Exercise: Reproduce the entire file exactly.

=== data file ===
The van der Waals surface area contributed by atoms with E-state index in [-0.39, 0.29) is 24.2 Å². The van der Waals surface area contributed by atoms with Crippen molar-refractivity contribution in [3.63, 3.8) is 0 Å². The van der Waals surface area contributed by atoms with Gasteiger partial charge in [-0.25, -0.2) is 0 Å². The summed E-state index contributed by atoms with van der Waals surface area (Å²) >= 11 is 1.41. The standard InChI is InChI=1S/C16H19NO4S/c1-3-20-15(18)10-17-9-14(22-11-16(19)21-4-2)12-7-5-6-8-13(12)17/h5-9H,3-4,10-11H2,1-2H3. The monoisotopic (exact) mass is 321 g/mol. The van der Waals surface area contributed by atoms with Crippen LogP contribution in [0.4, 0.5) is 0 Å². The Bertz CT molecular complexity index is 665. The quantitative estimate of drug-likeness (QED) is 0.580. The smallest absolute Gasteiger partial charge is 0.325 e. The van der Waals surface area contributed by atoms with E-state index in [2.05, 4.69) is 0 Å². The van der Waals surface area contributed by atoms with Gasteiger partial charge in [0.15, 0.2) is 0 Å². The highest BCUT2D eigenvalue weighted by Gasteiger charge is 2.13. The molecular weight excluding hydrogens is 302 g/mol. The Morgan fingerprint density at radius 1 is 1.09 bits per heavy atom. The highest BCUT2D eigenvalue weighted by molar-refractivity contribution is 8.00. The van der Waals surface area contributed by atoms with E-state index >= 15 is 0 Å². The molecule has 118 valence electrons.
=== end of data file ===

The van der Waals surface area contributed by atoms with E-state index in [-0.39, 0.29) is 24.2 Å². The van der Waals surface area contributed by atoms with Crippen molar-refractivity contribution in [3.63, 3.8) is 0 Å². The van der Waals surface area contributed by atoms with Gasteiger partial charge in [-0.25, -0.2) is 0 Å². The summed E-state index contributed by atoms with van der Waals surface area (Å²) >= 11 is 1.41. The standard InChI is InChI=1S/C16H19NO4S/c1-3-20-15(18)10-17-9-14(22-11-16(19)21-4-2)12-7-5-6-8-13(12)17/h5-9H,3-4,10-11H2,1-2H3. The monoisotopic (exact) mass is 321 g/mol. The van der Waals surface area contributed by atoms with Crippen LogP contribution in [0.4, 0.5) is 0 Å². The Bertz CT molecular complexity index is 665. The quantitative estimate of drug-likeness (QED) is 0.580. The smallest absolute Gasteiger partial charge is 0.325 e. The van der Waals surface area contributed by atoms with E-state index in [2.05, 4.69) is 0 Å². The van der Waals surface area contributed by atoms with Gasteiger partial charge in [0.15, 0.2) is 0 Å². The highest BCUT2D eigenvalue weighted by Gasteiger charge is 2.13. The molecular weight excluding hydrogens is 302 g/mol. The Morgan fingerprint density at radius 1 is 1.09 bits per heavy atom. The highest BCUT2D eigenvalue weighted by molar-refractivity contribution is 8.00. The van der Waals surface area contributed by atoms with E-state index >= 15 is 0 Å². The molecule has 118 valence electrons.